After burping the cooling system and getting an 'itis-inducing lunch at the local Five Guys, our parties parted ways and we were officially driving back home with a Lexus with more than 902,000 miles on it. I hadn't given the car a thorough pat-down because we simply didn't have the time, and the snow was picking up, giving me more reason not to trust the $160 set of all-season tires installed on the car.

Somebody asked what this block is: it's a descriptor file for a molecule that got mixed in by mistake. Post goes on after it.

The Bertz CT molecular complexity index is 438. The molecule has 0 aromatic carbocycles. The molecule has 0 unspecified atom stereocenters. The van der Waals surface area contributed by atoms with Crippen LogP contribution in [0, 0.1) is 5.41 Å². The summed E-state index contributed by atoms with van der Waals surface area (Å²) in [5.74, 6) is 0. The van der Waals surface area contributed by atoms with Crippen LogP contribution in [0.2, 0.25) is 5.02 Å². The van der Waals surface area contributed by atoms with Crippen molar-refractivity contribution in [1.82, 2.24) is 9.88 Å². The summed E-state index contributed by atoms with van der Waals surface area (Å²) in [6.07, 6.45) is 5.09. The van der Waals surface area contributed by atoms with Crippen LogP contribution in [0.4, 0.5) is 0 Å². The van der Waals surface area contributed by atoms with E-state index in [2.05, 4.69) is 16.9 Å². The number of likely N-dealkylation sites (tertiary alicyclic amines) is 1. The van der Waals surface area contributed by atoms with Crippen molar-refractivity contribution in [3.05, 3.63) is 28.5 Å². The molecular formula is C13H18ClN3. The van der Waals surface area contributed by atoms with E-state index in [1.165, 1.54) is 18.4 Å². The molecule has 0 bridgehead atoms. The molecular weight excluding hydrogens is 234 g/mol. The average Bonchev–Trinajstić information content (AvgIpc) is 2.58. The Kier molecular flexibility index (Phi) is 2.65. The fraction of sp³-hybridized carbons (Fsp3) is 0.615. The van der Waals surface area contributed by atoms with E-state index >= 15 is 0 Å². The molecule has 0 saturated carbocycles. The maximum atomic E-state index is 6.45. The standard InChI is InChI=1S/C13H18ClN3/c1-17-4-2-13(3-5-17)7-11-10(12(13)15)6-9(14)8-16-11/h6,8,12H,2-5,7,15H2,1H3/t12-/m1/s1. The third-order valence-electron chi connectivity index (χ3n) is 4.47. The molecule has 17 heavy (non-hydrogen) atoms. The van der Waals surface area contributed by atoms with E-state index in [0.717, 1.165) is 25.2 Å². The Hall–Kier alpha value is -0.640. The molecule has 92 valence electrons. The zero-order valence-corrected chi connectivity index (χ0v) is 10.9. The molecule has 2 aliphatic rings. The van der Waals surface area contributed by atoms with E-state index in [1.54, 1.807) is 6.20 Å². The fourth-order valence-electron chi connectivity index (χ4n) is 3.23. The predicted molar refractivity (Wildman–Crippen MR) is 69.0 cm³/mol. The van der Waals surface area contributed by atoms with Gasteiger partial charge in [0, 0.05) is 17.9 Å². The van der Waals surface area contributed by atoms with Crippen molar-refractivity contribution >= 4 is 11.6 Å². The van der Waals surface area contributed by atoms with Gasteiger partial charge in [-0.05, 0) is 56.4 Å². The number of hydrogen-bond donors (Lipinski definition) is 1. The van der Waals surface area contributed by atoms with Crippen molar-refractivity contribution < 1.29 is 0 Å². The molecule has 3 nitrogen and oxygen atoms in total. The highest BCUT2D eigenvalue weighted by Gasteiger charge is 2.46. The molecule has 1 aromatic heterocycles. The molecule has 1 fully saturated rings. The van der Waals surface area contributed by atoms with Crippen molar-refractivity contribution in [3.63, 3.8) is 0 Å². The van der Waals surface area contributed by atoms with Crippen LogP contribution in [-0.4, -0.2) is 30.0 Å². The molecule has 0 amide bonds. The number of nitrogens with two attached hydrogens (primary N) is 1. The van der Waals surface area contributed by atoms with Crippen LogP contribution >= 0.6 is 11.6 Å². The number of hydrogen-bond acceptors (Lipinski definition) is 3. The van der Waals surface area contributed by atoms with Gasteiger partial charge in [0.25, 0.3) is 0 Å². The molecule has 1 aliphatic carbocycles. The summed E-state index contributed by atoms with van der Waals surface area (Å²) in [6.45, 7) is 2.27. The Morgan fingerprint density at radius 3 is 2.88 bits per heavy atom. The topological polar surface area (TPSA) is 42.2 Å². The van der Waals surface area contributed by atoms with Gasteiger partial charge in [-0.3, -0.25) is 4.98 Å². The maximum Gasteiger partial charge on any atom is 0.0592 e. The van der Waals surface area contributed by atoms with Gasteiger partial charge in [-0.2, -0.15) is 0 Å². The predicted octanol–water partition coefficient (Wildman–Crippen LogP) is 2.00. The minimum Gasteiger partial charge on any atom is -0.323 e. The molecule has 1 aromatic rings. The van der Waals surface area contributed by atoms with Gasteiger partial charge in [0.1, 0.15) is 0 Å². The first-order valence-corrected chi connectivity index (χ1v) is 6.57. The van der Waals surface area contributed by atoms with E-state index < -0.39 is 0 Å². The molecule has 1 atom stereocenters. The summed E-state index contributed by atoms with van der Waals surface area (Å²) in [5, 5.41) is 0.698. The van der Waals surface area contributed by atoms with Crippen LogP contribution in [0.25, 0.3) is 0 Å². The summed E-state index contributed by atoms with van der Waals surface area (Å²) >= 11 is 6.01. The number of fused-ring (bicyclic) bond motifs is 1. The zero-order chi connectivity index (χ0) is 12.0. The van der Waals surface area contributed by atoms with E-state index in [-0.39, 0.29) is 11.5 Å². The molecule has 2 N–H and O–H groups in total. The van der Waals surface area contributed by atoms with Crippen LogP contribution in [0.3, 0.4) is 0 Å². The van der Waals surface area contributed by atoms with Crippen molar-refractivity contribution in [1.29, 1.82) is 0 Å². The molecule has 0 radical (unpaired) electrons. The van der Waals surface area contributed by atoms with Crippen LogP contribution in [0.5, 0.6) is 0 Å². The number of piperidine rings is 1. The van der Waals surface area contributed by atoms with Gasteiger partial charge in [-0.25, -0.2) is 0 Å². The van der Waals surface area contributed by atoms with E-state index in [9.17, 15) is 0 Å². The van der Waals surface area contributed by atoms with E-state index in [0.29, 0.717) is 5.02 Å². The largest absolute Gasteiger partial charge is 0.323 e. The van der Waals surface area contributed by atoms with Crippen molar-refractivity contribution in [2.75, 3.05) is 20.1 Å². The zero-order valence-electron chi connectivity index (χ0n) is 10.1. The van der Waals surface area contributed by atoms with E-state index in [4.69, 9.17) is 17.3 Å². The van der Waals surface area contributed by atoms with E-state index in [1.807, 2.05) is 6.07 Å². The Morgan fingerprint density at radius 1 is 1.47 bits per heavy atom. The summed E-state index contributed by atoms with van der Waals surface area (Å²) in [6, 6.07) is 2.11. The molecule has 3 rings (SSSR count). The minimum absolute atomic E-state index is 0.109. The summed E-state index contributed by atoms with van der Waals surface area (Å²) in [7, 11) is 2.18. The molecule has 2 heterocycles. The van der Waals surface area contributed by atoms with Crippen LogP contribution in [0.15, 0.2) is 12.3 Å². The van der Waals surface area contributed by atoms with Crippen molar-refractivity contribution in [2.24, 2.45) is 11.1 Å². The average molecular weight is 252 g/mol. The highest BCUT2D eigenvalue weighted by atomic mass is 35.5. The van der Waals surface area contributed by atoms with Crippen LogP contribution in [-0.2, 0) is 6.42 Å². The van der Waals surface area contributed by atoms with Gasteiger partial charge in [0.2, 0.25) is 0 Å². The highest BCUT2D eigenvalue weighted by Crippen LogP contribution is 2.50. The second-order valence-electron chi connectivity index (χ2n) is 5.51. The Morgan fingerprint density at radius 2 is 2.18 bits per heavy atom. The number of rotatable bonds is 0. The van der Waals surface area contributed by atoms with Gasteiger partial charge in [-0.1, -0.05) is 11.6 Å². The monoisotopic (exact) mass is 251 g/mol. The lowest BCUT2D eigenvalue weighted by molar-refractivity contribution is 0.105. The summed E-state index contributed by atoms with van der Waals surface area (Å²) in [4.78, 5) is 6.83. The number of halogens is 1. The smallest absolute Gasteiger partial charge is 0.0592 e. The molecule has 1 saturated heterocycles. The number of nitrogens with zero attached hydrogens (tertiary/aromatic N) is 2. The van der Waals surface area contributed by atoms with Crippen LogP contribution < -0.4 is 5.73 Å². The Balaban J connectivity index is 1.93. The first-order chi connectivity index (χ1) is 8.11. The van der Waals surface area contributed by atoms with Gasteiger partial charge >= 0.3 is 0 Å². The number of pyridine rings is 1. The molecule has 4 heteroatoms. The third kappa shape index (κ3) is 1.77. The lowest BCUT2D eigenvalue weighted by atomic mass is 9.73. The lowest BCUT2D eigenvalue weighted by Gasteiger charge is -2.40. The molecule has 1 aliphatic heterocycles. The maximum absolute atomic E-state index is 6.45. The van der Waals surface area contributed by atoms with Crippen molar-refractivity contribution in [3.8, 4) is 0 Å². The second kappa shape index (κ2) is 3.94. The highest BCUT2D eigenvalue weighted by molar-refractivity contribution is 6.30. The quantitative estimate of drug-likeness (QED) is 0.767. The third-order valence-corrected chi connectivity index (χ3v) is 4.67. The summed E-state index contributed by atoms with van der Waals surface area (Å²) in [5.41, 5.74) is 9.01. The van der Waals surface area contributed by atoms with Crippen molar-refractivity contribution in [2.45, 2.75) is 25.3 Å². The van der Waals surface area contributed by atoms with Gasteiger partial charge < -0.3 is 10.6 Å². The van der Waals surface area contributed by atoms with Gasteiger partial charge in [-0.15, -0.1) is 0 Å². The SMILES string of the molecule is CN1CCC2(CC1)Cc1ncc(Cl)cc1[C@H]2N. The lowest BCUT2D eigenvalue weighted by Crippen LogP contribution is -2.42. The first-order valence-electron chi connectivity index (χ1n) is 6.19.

The car drove the 500+ mile trip as if it never got the memo that mechanical parts have an expiration date. Apart from an issue that prevented the car from downshifting automatically with throttle input, the car handled itself remarkably well, considering that it had multiple round trips to the moon under its belt. It felt like an S-Class with 200,000 miles, or a Ford Crown Vic with 60,000 miles - just enough creaks and groans to know it was used by previous owners, but not enough to earnestly check the mirrors for a trail of parts. There were no overheating issues at all, and other than a slight valve cover gasket leak that occasionally crept its way onto the exhaust manifold and made the cabin smell like a minor oil rig fire, the car didn't internally burn a drop of anything. It returned a quite manageable 22 miles per gallon, which for a 4.0 liter V8 that had more miles than every rental car you've ever driven combined, was pretty damn decent. The more-than-nine, less-than-ten hour trek home was physically and mentally exhausting, but it served as a primer for the arduous journey to come, a fact you'd have known had you followed me on Twitter: